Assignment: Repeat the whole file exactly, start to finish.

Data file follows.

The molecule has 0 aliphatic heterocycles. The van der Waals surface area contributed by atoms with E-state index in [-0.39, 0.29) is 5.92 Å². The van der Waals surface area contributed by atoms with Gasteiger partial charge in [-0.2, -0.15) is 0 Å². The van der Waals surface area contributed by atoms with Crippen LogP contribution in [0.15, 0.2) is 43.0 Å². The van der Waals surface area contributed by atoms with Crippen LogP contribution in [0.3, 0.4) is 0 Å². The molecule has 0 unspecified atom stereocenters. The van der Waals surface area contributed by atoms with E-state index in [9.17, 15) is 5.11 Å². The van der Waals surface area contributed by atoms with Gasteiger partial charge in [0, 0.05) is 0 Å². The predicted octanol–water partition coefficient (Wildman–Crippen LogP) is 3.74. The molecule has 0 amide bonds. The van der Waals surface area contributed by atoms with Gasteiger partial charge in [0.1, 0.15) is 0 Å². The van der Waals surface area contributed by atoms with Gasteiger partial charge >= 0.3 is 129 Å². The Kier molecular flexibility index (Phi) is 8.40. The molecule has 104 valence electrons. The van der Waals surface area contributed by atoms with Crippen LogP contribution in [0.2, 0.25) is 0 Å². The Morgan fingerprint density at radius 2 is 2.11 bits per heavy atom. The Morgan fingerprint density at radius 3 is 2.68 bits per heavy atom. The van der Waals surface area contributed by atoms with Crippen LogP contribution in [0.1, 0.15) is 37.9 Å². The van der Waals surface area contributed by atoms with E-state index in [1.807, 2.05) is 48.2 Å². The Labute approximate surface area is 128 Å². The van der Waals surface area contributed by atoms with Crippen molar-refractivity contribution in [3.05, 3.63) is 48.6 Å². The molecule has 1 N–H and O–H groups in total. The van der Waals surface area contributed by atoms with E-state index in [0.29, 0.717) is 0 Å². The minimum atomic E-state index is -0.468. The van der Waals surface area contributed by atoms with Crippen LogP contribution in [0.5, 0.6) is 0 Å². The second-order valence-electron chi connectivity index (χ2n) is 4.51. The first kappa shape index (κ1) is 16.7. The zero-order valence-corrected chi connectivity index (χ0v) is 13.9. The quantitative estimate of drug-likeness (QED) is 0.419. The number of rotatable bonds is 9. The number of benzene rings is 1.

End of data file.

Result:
The molecule has 0 aliphatic heterocycles. The van der Waals surface area contributed by atoms with E-state index in [-0.39, 0.29) is 5.92 Å². The van der Waals surface area contributed by atoms with Gasteiger partial charge in [-0.2, -0.15) is 0 Å². The van der Waals surface area contributed by atoms with Crippen LogP contribution in [0.15, 0.2) is 43.0 Å². The van der Waals surface area contributed by atoms with Crippen LogP contribution in [0.3, 0.4) is 0 Å². The molecule has 0 unspecified atom stereocenters. The van der Waals surface area contributed by atoms with E-state index in [9.17, 15) is 5.11 Å². The van der Waals surface area contributed by atoms with Gasteiger partial charge in [0, 0.05) is 0 Å². The predicted octanol–water partition coefficient (Wildman–Crippen LogP) is 3.74. The molecule has 0 amide bonds. The van der Waals surface area contributed by atoms with Gasteiger partial charge in [0.1, 0.15) is 0 Å². The van der Waals surface area contributed by atoms with Gasteiger partial charge >= 0.3 is 129 Å². The Kier molecular flexibility index (Phi) is 8.40. The molecule has 104 valence electrons. The van der Waals surface area contributed by atoms with Crippen LogP contribution in [0.2, 0.25) is 0 Å². The Morgan fingerprint density at radius 2 is 2.11 bits per heavy atom. The Morgan fingerprint density at radius 3 is 2.68 bits per heavy atom. The van der Waals surface area contributed by atoms with Crippen LogP contribution in [0.1, 0.15) is 37.9 Å². The van der Waals surface area contributed by atoms with E-state index in [1.807, 2.05) is 48.2 Å². The Labute approximate surface area is 128 Å². The van der Waals surface area contributed by atoms with Crippen molar-refractivity contribution in [3.05, 3.63) is 48.6 Å². The molecule has 1 N–H and O–H groups in total. The van der Waals surface area contributed by atoms with E-state index in [0.29, 0.717) is 0 Å². The minimum atomic E-state index is -0.468. The van der Waals surface area contributed by atoms with Crippen LogP contribution in [0.5, 0.6) is 0 Å². The second-order valence-electron chi connectivity index (χ2n) is 4.51. The first kappa shape index (κ1) is 16.7. The zero-order valence-corrected chi connectivity index (χ0v) is 13.9. The quantitative estimate of drug-likeness (QED) is 0.419. The number of rotatable bonds is 9. The number of benzene rings is 1.